The Edward Jones, Merrill Lynch, and Bank of America racial discrimination lawsuits all highlight the importance of pursuing such claims. These firms are notorious for their treatment of people of color. The financial services industry is dominated by white men, which means that companies that are known for their white-collar jobs are also likely to be discriminatory. The allegations of discrimination in the financial services industry are often difficult to prove, but this case illustrates that such firms do exist.
Edward Jones racial discrimination lawsuit
The class-action suit against Edward D. Jones & Co. LP (formerly Edward D. Jones & Co.) is the latest in a series of discrimination lawsuits filed against large financial services companies. The case, filed in May 2018, is a class-action lawsuit against the company for racial discrimination, alleged intentional race discrimination, and disparate impact. It was recently decided by a district court judge that the case should go to trial.
The settlement is a result of a class-action lawsuit that was filed against Edward Jones by a minority advisor and a woman who was discriminated against by the company. Dixon and Gaona are seeking class-status status for all women and minorities who worked for the company. An Edward Jones spokeswoman declined to comment on the lawsuit or the allegations contained in it. Edward Jones, however, condemned racial discrimination and other forms of bias and praised Penny Pennington for her efforts.
The class-action suit alleges that Black financial advisors at Edward Jones were systematically excluded from hiring opportunities because of their race. Although a settlement agreement was reached, the company still faces a long battle to prove its policies are discriminatory. A class-action suit filed in federal court in Chicago will determine whether or not Edward Jones has discriminated against these employees. The lawsuit also calls for the company to revise its training practices.
Merrill Lynch racial discrimination lawsuit
The Black Financial Advisors lawsuit alleges that the firm systematically discriminated against black employees. The lawsuit claims that the firm did not provide the same opportunities for business development as its white counterparts. Moreover, the firm’s racial disparity in the hiring of advisers hindered the career of African-Americans. The company reportedly spent $12 million on experts to refute the claims.
The plaintiff, George McReynolds, joined Merrill Lynch in 1983 and has been working there for more than three decades. He did not plan to be a hero or the subject of the largest racial discrimination lawsuit in the U.S., but he did not intend to give up his career. His motivation was to earn enough money to help support his family, send his children to college and save for retirement.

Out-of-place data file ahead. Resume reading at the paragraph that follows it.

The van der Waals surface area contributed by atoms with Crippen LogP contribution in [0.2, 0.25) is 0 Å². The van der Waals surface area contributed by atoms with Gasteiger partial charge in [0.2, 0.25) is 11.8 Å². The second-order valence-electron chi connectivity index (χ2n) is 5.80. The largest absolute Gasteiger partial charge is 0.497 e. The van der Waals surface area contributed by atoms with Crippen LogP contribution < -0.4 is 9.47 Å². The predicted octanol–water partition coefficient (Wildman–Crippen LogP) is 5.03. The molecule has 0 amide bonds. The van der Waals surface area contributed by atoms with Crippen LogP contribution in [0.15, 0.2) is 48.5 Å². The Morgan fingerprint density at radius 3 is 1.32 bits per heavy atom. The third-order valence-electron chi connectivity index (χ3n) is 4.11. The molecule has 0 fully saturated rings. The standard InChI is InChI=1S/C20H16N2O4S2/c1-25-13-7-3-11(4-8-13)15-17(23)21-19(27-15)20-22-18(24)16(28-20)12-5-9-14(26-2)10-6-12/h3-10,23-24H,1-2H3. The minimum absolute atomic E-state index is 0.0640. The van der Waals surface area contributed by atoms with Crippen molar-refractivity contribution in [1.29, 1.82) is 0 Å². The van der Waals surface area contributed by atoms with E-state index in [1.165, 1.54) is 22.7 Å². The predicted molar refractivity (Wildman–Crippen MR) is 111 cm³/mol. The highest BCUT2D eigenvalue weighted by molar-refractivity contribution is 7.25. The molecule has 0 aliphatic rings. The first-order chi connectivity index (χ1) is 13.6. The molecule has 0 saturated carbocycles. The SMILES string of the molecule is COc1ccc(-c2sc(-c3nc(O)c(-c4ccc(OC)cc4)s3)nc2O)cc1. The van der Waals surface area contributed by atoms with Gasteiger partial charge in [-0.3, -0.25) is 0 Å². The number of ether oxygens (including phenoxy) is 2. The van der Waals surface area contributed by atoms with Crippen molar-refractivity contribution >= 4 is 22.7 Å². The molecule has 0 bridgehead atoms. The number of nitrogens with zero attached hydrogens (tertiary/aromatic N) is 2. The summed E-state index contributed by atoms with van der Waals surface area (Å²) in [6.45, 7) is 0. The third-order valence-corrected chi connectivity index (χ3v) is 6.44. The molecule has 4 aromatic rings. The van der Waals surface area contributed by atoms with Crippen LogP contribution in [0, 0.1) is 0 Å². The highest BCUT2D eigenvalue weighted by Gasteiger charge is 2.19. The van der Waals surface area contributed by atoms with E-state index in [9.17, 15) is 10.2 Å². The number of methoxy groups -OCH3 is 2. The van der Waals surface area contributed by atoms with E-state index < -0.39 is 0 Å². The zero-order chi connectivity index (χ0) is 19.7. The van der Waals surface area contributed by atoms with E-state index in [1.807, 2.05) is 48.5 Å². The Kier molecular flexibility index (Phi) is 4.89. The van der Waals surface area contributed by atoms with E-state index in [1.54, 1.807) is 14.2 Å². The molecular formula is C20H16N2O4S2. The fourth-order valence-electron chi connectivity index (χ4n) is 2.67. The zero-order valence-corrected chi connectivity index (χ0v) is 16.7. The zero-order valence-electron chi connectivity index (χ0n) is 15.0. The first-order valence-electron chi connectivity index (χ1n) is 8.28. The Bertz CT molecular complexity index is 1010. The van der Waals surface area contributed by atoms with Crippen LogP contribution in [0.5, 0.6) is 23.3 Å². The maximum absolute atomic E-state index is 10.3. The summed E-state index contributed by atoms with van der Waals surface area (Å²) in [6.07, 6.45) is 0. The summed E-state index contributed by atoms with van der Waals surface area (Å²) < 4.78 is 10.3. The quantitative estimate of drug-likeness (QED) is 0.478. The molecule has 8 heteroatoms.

The plaintiffs argued that their employers discriminated against African-American financial advisors by denying them equal compensation and requiring them to work in teams. This discrimination was evident in account distribution, compensation, and “teaming,” which involved putting brokers in teams. The plaintiffs sought class-action status, and U.S. District Judge Robert W. Gettleman certified the class action. Despite the decision in Wal-Mart Stores v. Dukes, the case still has a chance of being tried on an individual basis.
Bank of America racial discrimination lawsuit
The U.S. Department of Labor fined Bank of America Corp. $2.2 million in back wages and interest for rejecting qualified African-American job candidates at its Charlotte, N.C., headquarters from 1993 to 2005. The bank initially rejected only one African-American job applicant, but the case quickly grew to include more than 1,200 class representatives. The settlement will put the end to an eight-year legal battle. If approved, the settlement would be the third-largest race-bias settlement in U.S. history, trailing only Texaco Inc. and Coca-Cola Co. in their payouts to African-Americans.
The lawsuit alleges that the bank failed to maintain proper records and did not provide a level playing field for black employees. The plaintiffs are seeking equal pay and promotion, and a lack of training and support. They also allege that they were assigned to branches in minority communities, even though their clients preferred black bankers. Those in charge of hiring decisions at Bank of America are now being investigated.
The bank has been accused of racial discrimination and has agreed to pay $24 million in damages. Six former employees claimed that the bank engaged in intentional race discrimination, which led to lower pay and less lucrative assignments for black financial advisors. Moreover, the bank will pay $19.5 million to 250 employees and will create a fund of $4.5 million for anti-bias training and mentoring.